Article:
News Corp. earnings surged 65% to more than $1 billion last quarter, with the conglom taking an $87 million hit related to phone-hacking inquiries and $104 million from shuttering the News of the World newspaper, where the scandal erupted.
Revenue edged up 2% to $8.98 billion.
The film division, with fewer releases, was sharply profitable as were cable and broadcast TV, offsetting a drop in publishing as the U.K. and Australian newspaper biz softened. Chief operating officer Chase Carey said on a conference call Wednesday that he expects continued U.K. declines thanks to the loss of coin from News of the World.
The Wall Street Journal parent Dow Jones & Co., in contrast, held up well year-over-year, Carey said, and anticipates digital digital expansion under new CEO Lex Fenwick. He was just named to replace Les Hinton, who resigned in the phone-hacking wake. “We really have not taken advantage of opportunities to push the envelope (for) broader digital franchises” there, Carey said.
Carey said News Corp. is committed to its newly hatched education division led by top attorney and former New York City Schools Chancellor Joel Klein. Chairman-CEO Rupert Murdoch has called education “the last holdout of the digital revolution” and jumpstarted the unit in late 2010 by acquiring education-technology provider Wireless Generation for $360 million.
Klein, who also heads the conglom’s internal probe into the hacking scandal, is growing increasingly influential in Murdoch’s circle, which has added a handful of new faces in recent weeks. The mogul recently hired Natalie Ravitz, communications director for the New York Board of Education, as his chief of staff. He also named a new general counsel and new head of corporate over the past month.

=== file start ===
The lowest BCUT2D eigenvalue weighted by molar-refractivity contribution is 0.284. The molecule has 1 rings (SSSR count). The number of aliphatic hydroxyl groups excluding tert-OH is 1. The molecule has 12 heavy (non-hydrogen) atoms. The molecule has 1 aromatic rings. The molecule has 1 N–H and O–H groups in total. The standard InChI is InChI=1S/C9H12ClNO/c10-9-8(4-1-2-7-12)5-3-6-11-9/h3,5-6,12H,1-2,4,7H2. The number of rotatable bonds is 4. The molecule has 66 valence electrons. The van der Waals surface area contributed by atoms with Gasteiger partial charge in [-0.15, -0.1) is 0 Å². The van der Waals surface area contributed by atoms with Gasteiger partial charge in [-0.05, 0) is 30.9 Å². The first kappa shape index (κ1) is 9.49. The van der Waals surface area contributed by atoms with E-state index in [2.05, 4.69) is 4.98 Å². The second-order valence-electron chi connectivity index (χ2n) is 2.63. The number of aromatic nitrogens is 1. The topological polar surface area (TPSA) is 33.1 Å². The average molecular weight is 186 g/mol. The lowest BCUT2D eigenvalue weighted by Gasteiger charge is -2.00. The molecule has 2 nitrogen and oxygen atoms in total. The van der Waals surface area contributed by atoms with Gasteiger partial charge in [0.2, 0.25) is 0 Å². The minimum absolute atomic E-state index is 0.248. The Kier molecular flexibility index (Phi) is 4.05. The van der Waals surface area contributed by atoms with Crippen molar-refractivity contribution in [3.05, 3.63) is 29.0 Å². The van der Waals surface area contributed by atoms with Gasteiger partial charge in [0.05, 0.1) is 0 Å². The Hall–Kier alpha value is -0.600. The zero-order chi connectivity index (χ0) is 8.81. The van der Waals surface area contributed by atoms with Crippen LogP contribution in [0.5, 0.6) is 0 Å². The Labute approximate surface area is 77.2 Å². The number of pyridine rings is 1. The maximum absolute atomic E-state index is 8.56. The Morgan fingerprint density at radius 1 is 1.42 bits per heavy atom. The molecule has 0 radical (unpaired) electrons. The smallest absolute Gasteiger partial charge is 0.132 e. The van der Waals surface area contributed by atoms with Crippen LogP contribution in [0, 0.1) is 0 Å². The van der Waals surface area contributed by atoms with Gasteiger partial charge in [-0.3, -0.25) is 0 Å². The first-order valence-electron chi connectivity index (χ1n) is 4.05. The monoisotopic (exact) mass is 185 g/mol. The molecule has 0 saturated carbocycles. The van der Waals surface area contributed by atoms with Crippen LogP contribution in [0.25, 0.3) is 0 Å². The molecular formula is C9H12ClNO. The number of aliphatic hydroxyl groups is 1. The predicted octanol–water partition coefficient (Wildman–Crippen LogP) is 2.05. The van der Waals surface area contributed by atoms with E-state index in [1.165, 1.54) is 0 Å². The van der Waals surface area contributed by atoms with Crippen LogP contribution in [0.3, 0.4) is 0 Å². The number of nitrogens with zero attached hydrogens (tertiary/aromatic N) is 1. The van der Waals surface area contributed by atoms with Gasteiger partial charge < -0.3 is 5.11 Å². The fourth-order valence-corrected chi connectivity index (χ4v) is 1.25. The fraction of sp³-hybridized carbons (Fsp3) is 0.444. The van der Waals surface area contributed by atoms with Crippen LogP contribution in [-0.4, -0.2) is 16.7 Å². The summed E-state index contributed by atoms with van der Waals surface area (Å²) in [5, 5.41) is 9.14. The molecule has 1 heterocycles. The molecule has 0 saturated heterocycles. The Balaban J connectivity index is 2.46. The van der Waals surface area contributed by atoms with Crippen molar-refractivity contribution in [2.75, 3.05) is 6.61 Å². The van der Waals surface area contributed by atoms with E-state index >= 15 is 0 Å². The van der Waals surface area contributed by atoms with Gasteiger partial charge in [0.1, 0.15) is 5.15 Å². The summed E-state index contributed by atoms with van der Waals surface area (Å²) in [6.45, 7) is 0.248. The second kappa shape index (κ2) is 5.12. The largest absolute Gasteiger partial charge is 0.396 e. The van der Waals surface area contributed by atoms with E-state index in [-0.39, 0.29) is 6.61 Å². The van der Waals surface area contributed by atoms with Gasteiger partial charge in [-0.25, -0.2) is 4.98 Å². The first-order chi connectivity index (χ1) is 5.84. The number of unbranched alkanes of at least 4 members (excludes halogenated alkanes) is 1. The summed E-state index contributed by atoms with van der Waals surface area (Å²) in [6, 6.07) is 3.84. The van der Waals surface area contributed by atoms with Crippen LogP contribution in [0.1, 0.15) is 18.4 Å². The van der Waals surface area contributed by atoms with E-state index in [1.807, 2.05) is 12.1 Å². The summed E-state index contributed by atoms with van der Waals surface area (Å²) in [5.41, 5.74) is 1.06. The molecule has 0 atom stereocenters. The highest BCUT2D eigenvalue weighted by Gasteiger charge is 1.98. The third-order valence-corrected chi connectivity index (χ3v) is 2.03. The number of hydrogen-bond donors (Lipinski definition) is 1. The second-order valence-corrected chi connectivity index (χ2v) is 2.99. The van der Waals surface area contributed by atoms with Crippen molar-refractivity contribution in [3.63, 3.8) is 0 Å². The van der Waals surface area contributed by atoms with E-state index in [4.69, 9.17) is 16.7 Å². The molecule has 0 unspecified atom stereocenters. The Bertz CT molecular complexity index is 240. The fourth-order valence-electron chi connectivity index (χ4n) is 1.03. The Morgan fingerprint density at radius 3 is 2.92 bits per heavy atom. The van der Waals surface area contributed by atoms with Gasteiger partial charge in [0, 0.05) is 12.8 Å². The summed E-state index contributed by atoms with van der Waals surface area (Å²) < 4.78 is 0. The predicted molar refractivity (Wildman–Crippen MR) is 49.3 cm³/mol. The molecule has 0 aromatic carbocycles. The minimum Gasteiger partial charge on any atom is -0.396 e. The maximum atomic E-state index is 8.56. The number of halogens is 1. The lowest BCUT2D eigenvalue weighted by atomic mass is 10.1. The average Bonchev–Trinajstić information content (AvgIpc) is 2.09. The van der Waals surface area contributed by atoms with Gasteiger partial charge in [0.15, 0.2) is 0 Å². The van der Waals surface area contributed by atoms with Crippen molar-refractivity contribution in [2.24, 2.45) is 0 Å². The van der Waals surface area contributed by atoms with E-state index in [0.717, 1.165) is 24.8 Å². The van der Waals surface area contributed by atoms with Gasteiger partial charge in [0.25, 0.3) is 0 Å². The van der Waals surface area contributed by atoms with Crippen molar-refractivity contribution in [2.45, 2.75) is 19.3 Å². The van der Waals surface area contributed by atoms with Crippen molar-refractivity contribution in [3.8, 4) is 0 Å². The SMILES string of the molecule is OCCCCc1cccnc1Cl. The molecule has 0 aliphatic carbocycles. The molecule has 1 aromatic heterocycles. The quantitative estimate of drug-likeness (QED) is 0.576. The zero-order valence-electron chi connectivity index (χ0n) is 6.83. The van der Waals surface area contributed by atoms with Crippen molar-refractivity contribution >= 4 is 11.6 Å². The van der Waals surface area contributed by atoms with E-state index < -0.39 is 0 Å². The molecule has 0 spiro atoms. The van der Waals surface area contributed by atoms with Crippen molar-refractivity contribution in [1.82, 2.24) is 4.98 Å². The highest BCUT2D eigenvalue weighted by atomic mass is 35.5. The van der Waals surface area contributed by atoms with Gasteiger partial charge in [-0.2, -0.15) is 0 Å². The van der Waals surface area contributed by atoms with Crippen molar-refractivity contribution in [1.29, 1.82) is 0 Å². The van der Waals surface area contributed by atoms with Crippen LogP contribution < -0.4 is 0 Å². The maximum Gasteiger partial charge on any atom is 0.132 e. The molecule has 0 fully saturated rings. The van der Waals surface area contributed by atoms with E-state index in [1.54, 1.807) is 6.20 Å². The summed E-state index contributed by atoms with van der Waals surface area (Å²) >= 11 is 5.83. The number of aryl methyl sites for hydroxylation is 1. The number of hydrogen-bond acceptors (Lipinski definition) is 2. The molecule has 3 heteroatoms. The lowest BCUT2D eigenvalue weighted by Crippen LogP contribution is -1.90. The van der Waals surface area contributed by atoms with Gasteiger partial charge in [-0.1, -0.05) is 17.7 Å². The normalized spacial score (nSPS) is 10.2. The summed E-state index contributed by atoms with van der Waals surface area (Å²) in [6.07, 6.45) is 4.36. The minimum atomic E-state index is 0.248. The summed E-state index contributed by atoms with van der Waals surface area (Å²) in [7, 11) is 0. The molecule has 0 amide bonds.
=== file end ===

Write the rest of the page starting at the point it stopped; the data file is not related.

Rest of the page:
Carey dismissed rumors that Lachlan Murdoch could return to the company for the Australian newspaper group. “I think Rupert has said clearly in the past he’d be thrilled to have Lachlan back in the company, but right now there aren’t plans to announce anything.”
Carey acknowledged that News Corp. has tons of cash even with its hefty share buyback program and is considering acquisitions. “We’d rather be building businesses than acquiring them, but if we can find businesses that we could buy that meet our threshold … then those are investments to make,” he said.
On the earnings front, lower theatrical releasing costs along with content licensing deals with Amazon and Netflix led film profits to more than double to $393 million from $189 million.
The studio’s fiscal 2012 second quarter included worldwide home entertainment releases of “Rio,” “Rise of the Planet of the Apes,” “X-Men: First Class” and “Mr. Popper’s Penguins” and theatrical releases “Alvin and the Chipmunks: Chipwrecked” and “The Descendants.”
Cable nets reported second-quarter segment operating income of $882 million, up 20%; revenue rose 9%.
Carey said the company’s recently announced investment in new Spanish-language network MundoFox with RCN would be “in the tens, multiples of tens, not three digits” — meaning under a hundred million dollars.
Fox’s Regional Sports Networks had a $55 million benefit from reduced rights costs resulting from the NBA lockout.
International cable channels grew earnings 8%, led by continued momentum in Latin America.
Affiliate revenue grew 9% domestically and 19% internationally.
Advertising revenue at the domestic cable channels grew 6%. Calendar 2011 marked FX’s most watched year in its history.
International ad revenue rose 5%.
The broadcast television business saw profit jump 25% to $189 million citing increased network ad revenue underpinned by the stronger fall schedule led by “X-Factor” and “The New Girl,” strong Major League Baseball and National Football League programming, as well rising retransmission consent revenues.